In the current climate, group members are emphasizing that while it's a center-right group with a point of view, they resist perceptions that the initiative is a partisan or anti-Obama endeavor, and say they intend to make alliances and attack isolationist positions regardless of political affiliations depending on the issue.
"We believe America is the indispensable nation, as President Clinton said," Senor, a senior fellow at the Council on Foreign Relations, told Foreign Policy. "And we believe it's the exactly wrong time to demote America's role in the world. And we are seeing an emerging bipartisan consensus on a range of issues from cutting the defense budget to a minimalist approach in Afghanistan to the importance of currying favor with the Russian government at the expense of democratic allies Ukraine and Georgia. We think there needs to be consensus on the other side of these issues."
"I think we will be working with the Obama administration on as many issues if not more than we will be holding him to account on," a person affiliated with the group said. "We will be as tough on Republicans as we ever will on the Obama administration."
The 501(c)3 group is renting out office space in Dupont Circle, and hiring staff. So far, former NSC nonproliferation official Jamie Fly, former Hill staffer Rachel Hoff, and former State Department Asia hand Chris Whiton have signed on.
Next Tuesday, FPI is launching with its first public event, a half-day conference on Afghanistan featuring Sen. John McCain, Center for a New American Security president Lt. Col. John Nagl (ret.), Rep. Jane Harman (D-CA), Rep. John McHugh (R-NY), the ranking Republican on the House Armed Services committee, Carnegie Endowment South Asia expert Ashley Tellis, and former U.S. commander in Afghanistan Lt. Gen. David Barno.
The new initiative is inevitably being compared to a previous Kristol-linked group, the Project for the New American Century, which emerged during the Clinton administration to advocate for military action in Iraq and the Balkans. "In fairness, PNAC on a number of issues -- NATO enlargement, the Balkans -- took positions" that were against Clinton-era congressional Republicans, the group member said.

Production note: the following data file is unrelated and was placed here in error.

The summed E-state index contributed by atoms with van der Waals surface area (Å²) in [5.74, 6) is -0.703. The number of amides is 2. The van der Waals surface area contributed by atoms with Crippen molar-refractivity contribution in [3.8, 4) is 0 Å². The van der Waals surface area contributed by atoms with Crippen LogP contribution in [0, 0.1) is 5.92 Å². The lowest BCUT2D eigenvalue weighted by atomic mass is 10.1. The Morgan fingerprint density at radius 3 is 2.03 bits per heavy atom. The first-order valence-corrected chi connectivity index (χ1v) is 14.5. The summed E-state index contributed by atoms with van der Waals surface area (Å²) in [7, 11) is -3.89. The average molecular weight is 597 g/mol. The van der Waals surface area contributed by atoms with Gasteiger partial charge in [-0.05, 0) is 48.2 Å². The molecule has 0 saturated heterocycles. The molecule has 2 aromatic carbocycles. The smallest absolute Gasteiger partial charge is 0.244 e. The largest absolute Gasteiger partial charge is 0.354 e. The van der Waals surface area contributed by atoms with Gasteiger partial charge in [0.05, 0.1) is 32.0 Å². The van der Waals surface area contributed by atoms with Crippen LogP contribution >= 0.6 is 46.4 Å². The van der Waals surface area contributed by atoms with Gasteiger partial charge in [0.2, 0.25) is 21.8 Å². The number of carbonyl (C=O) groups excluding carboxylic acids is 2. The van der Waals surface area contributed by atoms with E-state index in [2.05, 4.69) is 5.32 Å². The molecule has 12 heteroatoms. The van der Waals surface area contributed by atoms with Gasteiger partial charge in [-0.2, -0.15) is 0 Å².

FPI can only protest comparisons to PNAC so far. Last fall, a PNAC veteran, asked what the hawks would do during a prospective Obama administration, laid out the playbook that has seemingly emerged with the Foreign Policy Initiative. "We'll do what we did in the 1990s, with things like the Project for the New American Century," AEI military expert and former PNAC senior fellow Thomas Donnelly said. "We have a core set of beliefs that is pretty much intact: that American power is a good thing and should be exercised."
Asked if the group was making too much of domestic opposition to the U.S. presence in Afghanistan, Senor said no, such voices had emerged from both the right and the left. He noted some recent conservative opinion pieces arguing against a continued U.S. role in Afghanistan, which some conservatives have portrayed as "Obama's war."
A Washington South Asia hand explained the initiative's position regarding Afghanistan this way: "They would want a full embrace of [U.S. commander in Afghanistan Gen. David] McKiernan's full request and then some ... A much larger Afghan National Security Force, with hard numbers attached, like 500,000.
"Remember," the South Asia hand continued, "the surge was a brigade a month for five months -- a lot. In Afghanistan we're surging to basically a residual force-level for Iraq. There are a lot of good reasons for that -- not least being that it's physically not possible to surge in Afghanistan the way we did in Iraq. But it's easy to throw stones from the right now by calling the new plan a half measure."